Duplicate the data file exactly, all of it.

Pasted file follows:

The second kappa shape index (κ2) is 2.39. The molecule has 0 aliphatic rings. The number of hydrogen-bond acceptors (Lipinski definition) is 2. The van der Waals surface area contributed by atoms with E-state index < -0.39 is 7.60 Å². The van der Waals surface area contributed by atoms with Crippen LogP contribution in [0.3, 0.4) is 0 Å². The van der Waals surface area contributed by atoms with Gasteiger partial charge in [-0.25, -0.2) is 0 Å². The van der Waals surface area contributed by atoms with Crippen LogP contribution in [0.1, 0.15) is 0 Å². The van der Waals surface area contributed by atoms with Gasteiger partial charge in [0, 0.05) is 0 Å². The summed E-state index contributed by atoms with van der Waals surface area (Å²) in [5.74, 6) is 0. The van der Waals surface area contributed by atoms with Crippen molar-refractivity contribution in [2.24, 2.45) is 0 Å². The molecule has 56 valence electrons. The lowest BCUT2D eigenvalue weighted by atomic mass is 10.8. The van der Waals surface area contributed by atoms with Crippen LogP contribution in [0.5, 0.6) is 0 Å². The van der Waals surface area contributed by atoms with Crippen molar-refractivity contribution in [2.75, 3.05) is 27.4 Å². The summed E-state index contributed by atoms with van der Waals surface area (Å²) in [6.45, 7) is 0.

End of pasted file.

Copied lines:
The second kappa shape index (κ2) is 2.39. The molecule has 0 aliphatic rings. The number of hydrogen-bond acceptors (Lipinski definition) is 2. The van der Waals surface area contributed by atoms with E-state index < -0.39 is 7.60 Å². The van der Waals surface area contributed by atoms with Crippen LogP contribution in [0.3, 0.4) is 0 Å². The van der Waals surface area contributed by atoms with Gasteiger partial charge in [-0.25, -0.2) is 0 Å². The van der Waals surface area contributed by atoms with Crippen LogP contribution in [0.1, 0.15) is 0 Å². The van der Waals surface area contributed by atoms with Gasteiger partial charge in [0, 0.05) is 0 Å². The summed E-state index contributed by atoms with van der Waals surface area (Å²) in [5.74, 6) is 0. The van der Waals surface area contributed by atoms with Crippen molar-refractivity contribution in [2.24, 2.45) is 0 Å². The molecule has 56 valence electrons. The lowest BCUT2D eigenvalue weighted by atomic mass is 10.8. The van der Waals surface area contributed by atoms with Crippen LogP contribution in [0.5, 0.6) is 0 Å². The van der Waals surface area contributed by atoms with Crippen molar-refractivity contribution in [2.75, 3.05) is 27.4 Å². The summed E-state index contributed by atoms with van der Waals surface area (Å²) in [6.45, 7) is 0.